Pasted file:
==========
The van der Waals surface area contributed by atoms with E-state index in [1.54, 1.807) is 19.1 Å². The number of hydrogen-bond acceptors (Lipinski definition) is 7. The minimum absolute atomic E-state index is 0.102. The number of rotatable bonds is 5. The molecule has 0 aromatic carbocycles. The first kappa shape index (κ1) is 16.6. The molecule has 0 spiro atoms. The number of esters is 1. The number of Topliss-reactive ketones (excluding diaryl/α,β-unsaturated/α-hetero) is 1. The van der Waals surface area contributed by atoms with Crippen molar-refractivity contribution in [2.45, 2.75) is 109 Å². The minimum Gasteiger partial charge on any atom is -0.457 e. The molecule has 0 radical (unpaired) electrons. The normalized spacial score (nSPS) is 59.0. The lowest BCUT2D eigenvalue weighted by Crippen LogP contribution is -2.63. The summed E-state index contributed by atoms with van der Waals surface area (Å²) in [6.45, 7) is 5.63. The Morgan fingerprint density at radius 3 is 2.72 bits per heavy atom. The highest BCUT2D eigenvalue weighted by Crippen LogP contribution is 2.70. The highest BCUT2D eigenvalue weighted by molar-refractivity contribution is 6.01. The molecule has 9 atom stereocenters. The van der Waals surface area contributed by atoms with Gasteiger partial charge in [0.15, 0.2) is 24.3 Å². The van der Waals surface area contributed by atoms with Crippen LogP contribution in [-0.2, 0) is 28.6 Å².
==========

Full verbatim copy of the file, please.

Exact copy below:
The van der Waals surface area contributed by atoms with E-state index in [1.54, 1.807) is 19.1 Å². The number of hydrogen-bond acceptors (Lipinski definition) is 7. The minimum absolute atomic E-state index is 0.102. The number of rotatable bonds is 5. The molecule has 0 aromatic carbocycles. The first kappa shape index (κ1) is 16.6. The molecule has 0 spiro atoms. The number of esters is 1. The number of Topliss-reactive ketones (excluding diaryl/α,β-unsaturated/α-hetero) is 1. The van der Waals surface area contributed by atoms with Crippen molar-refractivity contribution in [2.45, 2.75) is 109 Å². The minimum Gasteiger partial charge on any atom is -0.457 e. The molecule has 0 radical (unpaired) electrons. The normalized spacial score (nSPS) is 59.0. The lowest BCUT2D eigenvalue weighted by Crippen LogP contribution is -2.63. The summed E-state index contributed by atoms with van der Waals surface area (Å²) in [6.45, 7) is 5.63. The Morgan fingerprint density at radius 3 is 2.72 bits per heavy atom. The highest BCUT2D eigenvalue weighted by Crippen LogP contribution is 2.70. The highest BCUT2D eigenvalue weighted by molar-refractivity contribution is 6.01. The molecule has 9 atom stereocenters. The van der Waals surface area contributed by atoms with Gasteiger partial charge in [0.15, 0.2) is 24.3 Å². The van der Waals surface area contributed by atoms with Crippen LogP contribution in [-0.2, 0) is 28.6 Å².